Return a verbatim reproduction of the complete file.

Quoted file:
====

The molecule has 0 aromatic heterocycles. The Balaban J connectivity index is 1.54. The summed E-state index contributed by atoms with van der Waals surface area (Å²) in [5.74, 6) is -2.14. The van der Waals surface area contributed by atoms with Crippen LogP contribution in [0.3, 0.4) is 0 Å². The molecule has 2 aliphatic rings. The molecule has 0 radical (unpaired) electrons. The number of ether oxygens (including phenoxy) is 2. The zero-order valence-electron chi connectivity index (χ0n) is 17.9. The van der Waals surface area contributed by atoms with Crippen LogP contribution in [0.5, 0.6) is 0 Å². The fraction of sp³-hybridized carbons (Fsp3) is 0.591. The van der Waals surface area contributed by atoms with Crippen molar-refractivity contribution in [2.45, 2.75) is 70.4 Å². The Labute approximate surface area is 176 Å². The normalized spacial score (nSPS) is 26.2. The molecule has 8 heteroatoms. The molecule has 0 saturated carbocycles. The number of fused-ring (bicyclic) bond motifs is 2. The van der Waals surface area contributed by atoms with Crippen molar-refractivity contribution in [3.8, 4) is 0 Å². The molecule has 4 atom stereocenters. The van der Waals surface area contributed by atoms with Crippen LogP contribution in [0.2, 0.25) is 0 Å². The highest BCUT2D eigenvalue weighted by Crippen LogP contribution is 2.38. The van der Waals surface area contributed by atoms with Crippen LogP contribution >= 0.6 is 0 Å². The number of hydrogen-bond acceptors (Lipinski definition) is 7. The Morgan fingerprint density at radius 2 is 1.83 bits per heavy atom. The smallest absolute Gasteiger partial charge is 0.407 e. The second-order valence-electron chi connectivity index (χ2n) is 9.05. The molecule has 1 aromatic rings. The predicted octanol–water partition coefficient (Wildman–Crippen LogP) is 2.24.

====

The molecule has 0 aromatic heterocycles. The Balaban J connectivity index is 1.54. The summed E-state index contributed by atoms with van der Waals surface area (Å²) in [5.74, 6) is -2.14. The van der Waals surface area contributed by atoms with Crippen LogP contribution in [0.3, 0.4) is 0 Å². The molecule has 2 aliphatic rings. The molecule has 0 radical (unpaired) electrons. The number of ether oxygens (including phenoxy) is 2. The zero-order valence-electron chi connectivity index (χ0n) is 17.9. The van der Waals surface area contributed by atoms with Crippen LogP contribution in [0.5, 0.6) is 0 Å². The fraction of sp³-hybridized carbons (Fsp3) is 0.591. The van der Waals surface area contributed by atoms with Crippen molar-refractivity contribution in [2.45, 2.75) is 70.4 Å². The Labute approximate surface area is 176 Å². The normalized spacial score (nSPS) is 26.2. The molecule has 8 heteroatoms. The molecule has 0 saturated carbocycles. The number of fused-ring (bicyclic) bond motifs is 2. The van der Waals surface area contributed by atoms with Crippen molar-refractivity contribution in [3.8, 4) is 0 Å². The molecule has 4 atom stereocenters. The van der Waals surface area contributed by atoms with Crippen LogP contribution in [0.2, 0.25) is 0 Å². The highest BCUT2D eigenvalue weighted by Crippen LogP contribution is 2.38. The van der Waals surface area contributed by atoms with Crippen LogP contribution >= 0.6 is 0 Å². The number of hydrogen-bond acceptors (Lipinski definition) is 7. The Morgan fingerprint density at radius 2 is 1.83 bits per heavy atom. The smallest absolute Gasteiger partial charge is 0.407 e. The second-order valence-electron chi connectivity index (χ2n) is 9.05. The molecule has 1 aromatic rings. The predicted octanol–water partition coefficient (Wildman–Crippen LogP) is 2.24.